Frequently Asked Questions

1. Is black pepper harmful during pregnancy?

Although moderate and mindful consumption of black pepper is safe, it could sometimes lead to heartburn while pregnant. More research is needed to demonstrate its effects on pregnancy-related complications (9) (10).

2. What spices to avoid in pregnancy?

Excess use of peppermint, poppy seeds, and nutmeg could be avoided when pregnant. Moreover, according to the American Pregnancy Association, saw palmetto, ephedra, passion flower, and pennyroyal are among the herbs that are best avoided during pregnancy (11) (12).

Spices such as pepper are great additions to food preparations and could change the taste of a dish, besides being beneficial for health. If you wish to have pepper during pregnancy, you may add it to your food in small quantities. Consuming pepper may aid in digestion, fighting acne, cough, and cold while pregnant. However, that does not mean you may load your dishes with all kinds of pepper because it could increase the risk of gastric troubles and allergies. If you have spicy cravings, you may add this spice to your meal in moderation and consult your doctor if you have any apprehensions.

References:

MomJunction's articles are written after analyzing the research works of expert authors and institutions. Our references consist of resources established by authorities in their respective fields. You can learn more about the authenticity of the information we present in our editorial policy.
  1. K Srinivasan; (2007); Black pepper and its pungent principle-piperine: a review of diverse physiological effects.
    https://pubmed.ncbi.nlm.nih.gov/17987447/
  2. R S Vijayakumar et al.; (2004); Antioxidant efficacy of black pepper (Piper nigrum L.) and piperine in rats with high fat diet induced oxidative stress.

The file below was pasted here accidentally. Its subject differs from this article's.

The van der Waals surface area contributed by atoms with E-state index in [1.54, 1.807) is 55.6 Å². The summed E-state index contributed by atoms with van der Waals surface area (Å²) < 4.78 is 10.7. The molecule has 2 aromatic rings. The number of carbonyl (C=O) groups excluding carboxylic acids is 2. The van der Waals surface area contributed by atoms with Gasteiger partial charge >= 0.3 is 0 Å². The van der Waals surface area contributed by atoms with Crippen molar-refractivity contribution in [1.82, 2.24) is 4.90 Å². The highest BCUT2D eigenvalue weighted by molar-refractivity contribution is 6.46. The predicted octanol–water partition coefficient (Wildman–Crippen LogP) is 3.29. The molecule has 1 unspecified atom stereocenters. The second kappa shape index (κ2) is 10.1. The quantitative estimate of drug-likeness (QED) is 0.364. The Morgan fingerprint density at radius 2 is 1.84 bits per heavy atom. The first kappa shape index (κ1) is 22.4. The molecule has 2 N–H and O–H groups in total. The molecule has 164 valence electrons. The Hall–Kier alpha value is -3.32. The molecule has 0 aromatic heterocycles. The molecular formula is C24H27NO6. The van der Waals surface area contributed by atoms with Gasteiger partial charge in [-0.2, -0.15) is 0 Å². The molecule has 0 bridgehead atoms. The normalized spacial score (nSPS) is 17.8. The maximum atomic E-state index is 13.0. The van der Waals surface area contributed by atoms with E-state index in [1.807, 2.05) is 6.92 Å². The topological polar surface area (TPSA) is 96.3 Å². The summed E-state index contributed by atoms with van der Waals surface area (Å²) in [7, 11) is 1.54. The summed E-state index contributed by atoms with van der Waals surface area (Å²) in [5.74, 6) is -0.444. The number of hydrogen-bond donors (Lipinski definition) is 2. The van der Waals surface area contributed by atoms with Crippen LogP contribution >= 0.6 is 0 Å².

https://pubmed.ncbi.nlm.nih.gov/15231065/
  3. Final report on the safety assessment of capsicum annuum extract, capsicum annuum fruit extract, capsicum annuum resin, capsicum annuum fruit powder, capsicum frutescens fruit, capsicum frutescens fruit extract, capsicum frutescens resin, and capsaicin.
    https://pubmed.ncbi.nlm.nih.gov/17365137/
  4. A Possible New Treatment for Depression.
    https://www.med.upenn.edu/psychiatry/assets/user-content/documents/enewsletter_022513.pdf
  5. Katherine M Phillips et al.; (2006); Difference in folate content of green and red sweet peppers (Capsicum annuum) determined by liquid chromatography-mass spectrometry.
    https://pubmed.ncbi.nlm.nih.gov/17177533/
  6. Eva S Wintergerst et al.; (2006); Immune-enhancing role of vitamin C and zinc and effect on clinical conditions.
    https://pubmed.ncbi.nlm.nih.gov/16373990/
  7. P K Whelton et al.; (1997); Effects of oral potassium on blood pressure. Meta-analysis of randomized controlled clinical trials.
    https://pubmed.ncbi.nlm.nih.gov/9168293/
  8. B M Myers et al.; (1987); Effect of red pepper and black pepper on the stomach.
    https://pubmed.ncbi.nlm.nih.gov/3103424/
  9. Heartburn and Nausea.
    https://www.sutterhealth.org/health/pregnancy/heartburn-nausea
  10. Zulfa Nurfitri Ramadhani et al.; (2020); The Safety of Herbal Used for Health Complaints during Pregnancy – A Systematic Review.
    https://www.sysrevpharm.org/articles/the-safety-of-herbal-used-for-health-complaints-during-pregnancy–a-systematic-review.pdf
  11. Spicing Up Your Life during Pregnancy and Breastfeeding: Are Spices and Herbs Ok?
    https://mothertobaby.org/baby-blog/spicing-up-your-life-during-pregnancy-and-breastfeeding-are-spices-and-herbs-ok/
  12. Herbs and Pregnancy.
    https://americanpregnancy.org/healthy-pregnancy/is-it-safe/herbs-and-pregnancy/
  13. Ruwani Dissanayake et al.; (2016); The Length Polymorphism of the Locus psbA-trnH is Idyllic to Detect the Adulterations of Black Pepper with Papaya Seeds and Chili.
    https://www.researchgate.net/publication/301903683_The_Length_Polymorphism_of_the_Locus_psbA-trnH_is_Idyllic_to_Detect_the_Adulterations_of_Black_Pepper_with_Papaya_Seeds_and_Chili